One general criticism of the Promotion Tax is its lack of clarity and ambiguous wording, about which certain companies have
challenged the government. For example, a number of disputes have centred on the term 'medical representatives'. In 2009,
Janssen-Cilag successfully argued in court that the Tax could not be applied to medical representatives who had not yet graduated
(4). The government continues to challenge this ruling, arguing that the Law did not specifically set out to exclude medical
representatives who worked in the absence of any graduate qualification or diploma. It believes that professional experience
should be considered in the same manner as an official qualification.
Another pharmaceutical tax (introduced by Article 12 of the law for Health Insurance Financing of 2004) is levied on sales
of pharmaceutical products, and nets annual revenue from €215 million to €250 million. This tax is charged at 1%, but does
not apply to exported, generic and orphan products. Since 1999, companies have also had to pay a tax on the basis of the annual
increase of sales to prevent an unaffordable increase in health expenses caused by product sales. The nature of these payments
is determined by confidential negotiations with the government.
The pharmaceutical companies continuing complaints against the tax system appear to be making their mark on the government,
which is worried that companies are reducing their investment in the French market. In 2009, the French President, Nicolas
Sarkozy, gave a keynote speech to the Health Industries Advisory Board (CSIS), in which he publicly acknowledged that healthcare
expenditure could not be viewed solely on the basis of cost containment (8). The pharmaceutical industry was heartened that
this might signify a shift in government attitudes to the sector, and as far as the taxation issue goes, there have been positive
developments. The CSIS was set up in 2004 and usually meets under the chairmanship of the French Prime Minister, who works
below the President, as an open forum for the industry and government to air their views about the operational environment.
In January 2012, the CSIS reviewed the tax system and agreed that a simplification of the various measures was required (2,
7). It recognised that the industry's views were not being taken into account, and that some of the tax provisions did not
appear to align with other branches of government policy to stimulate industrial competitiveness.
The French government has been particularly keen to promote biotech SMEs and has been particularly worried that the taxation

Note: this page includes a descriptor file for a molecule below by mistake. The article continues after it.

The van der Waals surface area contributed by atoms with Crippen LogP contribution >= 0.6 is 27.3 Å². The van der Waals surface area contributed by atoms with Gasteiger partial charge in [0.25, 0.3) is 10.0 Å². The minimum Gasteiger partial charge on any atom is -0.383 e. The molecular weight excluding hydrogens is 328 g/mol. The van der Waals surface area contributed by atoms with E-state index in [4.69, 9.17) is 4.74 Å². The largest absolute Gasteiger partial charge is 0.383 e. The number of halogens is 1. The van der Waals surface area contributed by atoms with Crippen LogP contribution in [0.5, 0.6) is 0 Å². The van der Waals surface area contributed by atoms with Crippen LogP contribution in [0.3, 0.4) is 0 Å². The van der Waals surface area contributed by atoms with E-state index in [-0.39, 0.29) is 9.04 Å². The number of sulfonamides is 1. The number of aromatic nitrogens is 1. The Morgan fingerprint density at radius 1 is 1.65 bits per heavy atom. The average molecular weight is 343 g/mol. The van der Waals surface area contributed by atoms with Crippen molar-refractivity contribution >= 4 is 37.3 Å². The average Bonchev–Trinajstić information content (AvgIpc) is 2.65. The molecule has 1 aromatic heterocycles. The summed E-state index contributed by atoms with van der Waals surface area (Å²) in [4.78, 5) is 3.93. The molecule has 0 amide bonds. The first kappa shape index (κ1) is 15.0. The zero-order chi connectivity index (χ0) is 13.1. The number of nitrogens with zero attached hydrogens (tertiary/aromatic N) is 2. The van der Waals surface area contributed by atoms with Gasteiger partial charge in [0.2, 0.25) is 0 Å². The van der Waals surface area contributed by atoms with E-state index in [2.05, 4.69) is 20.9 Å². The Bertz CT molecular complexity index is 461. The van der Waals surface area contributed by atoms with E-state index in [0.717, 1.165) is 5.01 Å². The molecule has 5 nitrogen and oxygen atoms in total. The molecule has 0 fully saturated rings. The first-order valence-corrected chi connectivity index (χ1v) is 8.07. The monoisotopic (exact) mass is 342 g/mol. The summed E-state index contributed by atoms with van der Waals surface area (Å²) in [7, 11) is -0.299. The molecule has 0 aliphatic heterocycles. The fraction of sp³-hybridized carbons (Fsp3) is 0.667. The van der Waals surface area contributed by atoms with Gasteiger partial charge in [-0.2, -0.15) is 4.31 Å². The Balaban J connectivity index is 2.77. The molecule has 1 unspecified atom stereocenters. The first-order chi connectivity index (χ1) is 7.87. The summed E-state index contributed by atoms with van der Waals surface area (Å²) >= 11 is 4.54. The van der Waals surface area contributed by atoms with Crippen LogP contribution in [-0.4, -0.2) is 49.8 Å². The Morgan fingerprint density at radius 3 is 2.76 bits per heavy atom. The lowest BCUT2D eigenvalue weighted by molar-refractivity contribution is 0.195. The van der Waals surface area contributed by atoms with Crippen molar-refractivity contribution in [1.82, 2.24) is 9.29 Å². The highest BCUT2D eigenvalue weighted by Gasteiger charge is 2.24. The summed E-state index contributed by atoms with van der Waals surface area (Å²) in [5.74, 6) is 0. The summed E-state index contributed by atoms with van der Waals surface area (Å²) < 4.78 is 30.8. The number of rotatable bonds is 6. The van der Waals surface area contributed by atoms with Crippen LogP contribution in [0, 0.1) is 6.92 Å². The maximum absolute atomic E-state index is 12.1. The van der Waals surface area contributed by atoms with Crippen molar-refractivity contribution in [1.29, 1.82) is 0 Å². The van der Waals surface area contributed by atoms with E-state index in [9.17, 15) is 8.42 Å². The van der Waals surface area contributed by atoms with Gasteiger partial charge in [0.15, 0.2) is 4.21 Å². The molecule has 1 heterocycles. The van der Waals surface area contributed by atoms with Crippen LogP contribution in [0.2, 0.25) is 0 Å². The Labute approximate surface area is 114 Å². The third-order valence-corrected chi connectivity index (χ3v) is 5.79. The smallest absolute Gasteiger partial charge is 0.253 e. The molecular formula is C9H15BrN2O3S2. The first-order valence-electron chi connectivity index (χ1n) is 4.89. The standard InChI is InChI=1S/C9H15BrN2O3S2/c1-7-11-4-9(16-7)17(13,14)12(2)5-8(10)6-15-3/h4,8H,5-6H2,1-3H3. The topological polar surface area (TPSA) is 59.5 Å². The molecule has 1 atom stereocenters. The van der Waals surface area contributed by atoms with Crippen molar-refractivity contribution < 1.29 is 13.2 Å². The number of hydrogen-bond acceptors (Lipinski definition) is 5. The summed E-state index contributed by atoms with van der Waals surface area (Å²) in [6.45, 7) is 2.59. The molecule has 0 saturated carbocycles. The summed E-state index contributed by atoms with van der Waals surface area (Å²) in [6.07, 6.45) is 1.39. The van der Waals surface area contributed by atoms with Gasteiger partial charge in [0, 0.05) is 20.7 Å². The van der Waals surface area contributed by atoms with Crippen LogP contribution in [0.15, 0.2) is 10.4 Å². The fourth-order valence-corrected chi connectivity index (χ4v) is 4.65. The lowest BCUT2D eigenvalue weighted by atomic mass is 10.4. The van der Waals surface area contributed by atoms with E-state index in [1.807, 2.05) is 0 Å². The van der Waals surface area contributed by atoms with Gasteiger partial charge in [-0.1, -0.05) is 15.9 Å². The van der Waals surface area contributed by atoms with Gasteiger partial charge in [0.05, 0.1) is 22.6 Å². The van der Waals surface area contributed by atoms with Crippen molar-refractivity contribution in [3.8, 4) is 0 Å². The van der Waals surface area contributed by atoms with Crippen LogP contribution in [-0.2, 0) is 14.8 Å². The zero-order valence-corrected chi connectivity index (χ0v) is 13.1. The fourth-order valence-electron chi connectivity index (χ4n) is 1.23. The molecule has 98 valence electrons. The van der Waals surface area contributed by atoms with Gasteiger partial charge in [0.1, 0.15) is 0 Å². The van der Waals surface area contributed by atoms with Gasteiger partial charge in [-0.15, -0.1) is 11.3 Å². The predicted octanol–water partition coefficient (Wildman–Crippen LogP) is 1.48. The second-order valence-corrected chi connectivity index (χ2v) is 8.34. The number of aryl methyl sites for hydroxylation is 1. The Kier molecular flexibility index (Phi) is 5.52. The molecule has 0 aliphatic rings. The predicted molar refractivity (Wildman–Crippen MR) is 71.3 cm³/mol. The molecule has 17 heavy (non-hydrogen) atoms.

system may stifle growth of this emerging sector. After its latest meeting, the CSIS recommended that the General Inspectorate
of France and the General Inspectorate of Social Affairs should examine how other countries are taxing the pharmaceutical
industry and apply their findings to the French market to incentivise companies toward local investment. The audit and development
of recommendations to be implemented by these bodies has been set for 2013 (7), although it is unclear whether the election
will influence this timeline. The pharmaceutical industry has also complained about the changing rates of pharmaceutical taxes
and hopes that the future recommendations will also feature stabilisation of the tax levels (2).
The French pharmaceutical industry has been taking advantage of the Presidential political campaign to reiterate its calls
for more favourable policies for the sector and to boost its public image following the recent Mediator scandal (1, 2, 7).
To date, it has been worried by the narrow focus on cost containment by successive governments, which is most apparent in
the form of 13 different taxes on the pharmaceutical sector. The pharmaceutical industry believes that encouraging pharmaceutical
innovation is the best means for the government to help revive the economy, since improvements in healthcare affect the population
Although the current government has altered its stance in public to become more positive about the industry, it still has
to make difficult cost-cutting decisions to deal with eurozone crisis. In fact, the French Finance Minister François Baroin
was quoted, prior to the election, as stating that the government would not back down from a policy of containing medical
spending (2). Any incoming French government will face the same financial challenges. Since considerable revenue comes from
the long-standing taxation measures, it is unlikely that reform will be quick or to the satisfaction of the pharmaceutical
industry. The government dilemma is that the slowing economy has already reduced revenue from corporate sources.
Companies have warned that they may reduce their investment in France on the basis of unfavourable operating conditions. However,
they face similar cost-containment pressure in other European markets as their respective governments are also dealing with
the global financial crisis. They may not be able to offer sufficiently attractive incentives to prise companies away from
the French market.